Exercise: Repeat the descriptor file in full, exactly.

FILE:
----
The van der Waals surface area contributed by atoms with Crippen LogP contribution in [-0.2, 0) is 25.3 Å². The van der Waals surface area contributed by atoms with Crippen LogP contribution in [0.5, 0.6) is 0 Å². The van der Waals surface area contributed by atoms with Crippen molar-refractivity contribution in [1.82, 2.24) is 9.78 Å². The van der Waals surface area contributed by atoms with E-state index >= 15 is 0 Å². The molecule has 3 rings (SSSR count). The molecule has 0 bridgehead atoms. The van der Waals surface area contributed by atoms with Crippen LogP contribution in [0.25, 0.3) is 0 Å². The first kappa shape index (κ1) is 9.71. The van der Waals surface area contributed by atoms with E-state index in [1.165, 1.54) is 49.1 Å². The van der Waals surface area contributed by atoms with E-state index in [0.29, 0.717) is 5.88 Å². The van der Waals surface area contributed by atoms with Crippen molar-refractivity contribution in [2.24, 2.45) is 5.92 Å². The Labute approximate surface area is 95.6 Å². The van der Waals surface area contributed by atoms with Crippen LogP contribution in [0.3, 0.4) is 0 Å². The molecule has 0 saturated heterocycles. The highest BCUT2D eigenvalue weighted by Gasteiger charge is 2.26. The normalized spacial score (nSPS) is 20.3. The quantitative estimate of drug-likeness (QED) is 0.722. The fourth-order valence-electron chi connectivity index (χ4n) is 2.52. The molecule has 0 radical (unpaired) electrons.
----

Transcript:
The van der Waals surface area contributed by atoms with Crippen LogP contribution in [-0.2, 0) is 25.3 Å². The van der Waals surface area contributed by atoms with Crippen LogP contribution in [0.5, 0.6) is 0 Å². The van der Waals surface area contributed by atoms with Crippen molar-refractivity contribution in [1.82, 2.24) is 9.78 Å². The van der Waals surface area contributed by atoms with E-state index >= 15 is 0 Å². The molecule has 3 rings (SSSR count). The molecule has 0 bridgehead atoms. The van der Waals surface area contributed by atoms with Crippen LogP contribution in [0.25, 0.3) is 0 Å². The first kappa shape index (κ1) is 9.71. The van der Waals surface area contributed by atoms with E-state index in [1.165, 1.54) is 49.1 Å². The van der Waals surface area contributed by atoms with E-state index in [0.29, 0.717) is 5.88 Å². The van der Waals surface area contributed by atoms with Crippen molar-refractivity contribution in [2.24, 2.45) is 5.92 Å². The Labute approximate surface area is 95.6 Å². The van der Waals surface area contributed by atoms with Crippen LogP contribution in [0.3, 0.4) is 0 Å². The molecule has 0 saturated heterocycles. The highest BCUT2D eigenvalue weighted by Gasteiger charge is 2.26. The normalized spacial score (nSPS) is 20.3. The quantitative estimate of drug-likeness (QED) is 0.722. The fourth-order valence-electron chi connectivity index (χ4n) is 2.52. The molecule has 0 radical (unpaired) electrons.